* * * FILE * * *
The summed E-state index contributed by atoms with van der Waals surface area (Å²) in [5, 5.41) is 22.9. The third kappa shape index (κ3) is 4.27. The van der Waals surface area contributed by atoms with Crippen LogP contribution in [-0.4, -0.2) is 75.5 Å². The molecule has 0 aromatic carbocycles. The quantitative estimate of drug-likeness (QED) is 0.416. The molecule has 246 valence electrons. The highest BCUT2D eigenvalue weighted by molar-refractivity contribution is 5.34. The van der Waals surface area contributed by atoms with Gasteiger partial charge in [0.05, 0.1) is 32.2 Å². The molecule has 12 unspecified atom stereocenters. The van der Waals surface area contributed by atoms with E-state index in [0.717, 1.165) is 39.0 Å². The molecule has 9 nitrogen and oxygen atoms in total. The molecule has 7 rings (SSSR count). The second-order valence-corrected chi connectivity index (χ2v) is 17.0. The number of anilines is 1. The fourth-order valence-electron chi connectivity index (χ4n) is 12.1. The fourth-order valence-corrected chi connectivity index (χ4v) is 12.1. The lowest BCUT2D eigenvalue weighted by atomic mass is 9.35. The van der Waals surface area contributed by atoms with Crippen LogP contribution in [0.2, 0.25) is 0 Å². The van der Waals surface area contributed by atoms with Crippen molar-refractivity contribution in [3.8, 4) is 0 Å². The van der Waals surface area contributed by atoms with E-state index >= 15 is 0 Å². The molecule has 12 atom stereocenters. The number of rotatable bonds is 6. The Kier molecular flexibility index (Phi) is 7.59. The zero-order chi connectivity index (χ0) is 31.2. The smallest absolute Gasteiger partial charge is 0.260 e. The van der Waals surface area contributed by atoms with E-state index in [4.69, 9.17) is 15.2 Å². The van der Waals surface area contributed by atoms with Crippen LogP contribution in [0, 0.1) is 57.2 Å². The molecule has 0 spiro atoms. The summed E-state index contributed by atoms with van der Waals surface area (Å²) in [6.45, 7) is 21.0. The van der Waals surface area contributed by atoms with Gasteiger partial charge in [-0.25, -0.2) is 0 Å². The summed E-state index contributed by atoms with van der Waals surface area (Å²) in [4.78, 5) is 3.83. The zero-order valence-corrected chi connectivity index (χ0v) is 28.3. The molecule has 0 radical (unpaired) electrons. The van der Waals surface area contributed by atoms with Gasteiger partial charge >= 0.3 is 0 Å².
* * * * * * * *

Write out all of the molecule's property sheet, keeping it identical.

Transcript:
The summed E-state index contributed by atoms with van der Waals surface area (Å²) in [5, 5.41) is 22.9. The third kappa shape index (κ3) is 4.27. The van der Waals surface area contributed by atoms with Crippen LogP contribution in [-0.4, -0.2) is 75.5 Å². The molecule has 0 aromatic carbocycles. The quantitative estimate of drug-likeness (QED) is 0.416. The molecule has 246 valence electrons. The highest BCUT2D eigenvalue weighted by molar-refractivity contribution is 5.34. The van der Waals surface area contributed by atoms with Gasteiger partial charge in [0.05, 0.1) is 32.2 Å². The molecule has 12 unspecified atom stereocenters. The van der Waals surface area contributed by atoms with E-state index in [0.717, 1.165) is 39.0 Å². The molecule has 9 nitrogen and oxygen atoms in total. The molecule has 7 rings (SSSR count). The second-order valence-corrected chi connectivity index (χ2v) is 17.0. The number of anilines is 1. The fourth-order valence-electron chi connectivity index (χ4n) is 12.1. The fourth-order valence-corrected chi connectivity index (χ4v) is 12.1. The lowest BCUT2D eigenvalue weighted by atomic mass is 9.35. The van der Waals surface area contributed by atoms with Crippen LogP contribution in [0.2, 0.25) is 0 Å². The van der Waals surface area contributed by atoms with Crippen molar-refractivity contribution in [3.8, 4) is 0 Å². The van der Waals surface area contributed by atoms with E-state index >= 15 is 0 Å². The molecule has 12 atom stereocenters. The number of rotatable bonds is 6. The Kier molecular flexibility index (Phi) is 7.59. The zero-order chi connectivity index (χ0) is 31.2. The smallest absolute Gasteiger partial charge is 0.260 e. The van der Waals surface area contributed by atoms with E-state index in [4.69, 9.17) is 15.2 Å². The van der Waals surface area contributed by atoms with Crippen LogP contribution in [0, 0.1) is 57.2 Å². The molecule has 0 spiro atoms. The summed E-state index contributed by atoms with van der Waals surface area (Å²) in [6.45, 7) is 21.0. The van der Waals surface area contributed by atoms with Gasteiger partial charge in [-0.25, -0.2) is 0 Å². The summed E-state index contributed by atoms with van der Waals surface area (Å²) in [4.78, 5) is 3.83. The zero-order valence-corrected chi connectivity index (χ0v) is 28.3. The molecule has 0 radical (unpaired) electrons. The van der Waals surface area contributed by atoms with Gasteiger partial charge >= 0.3 is 0 Å².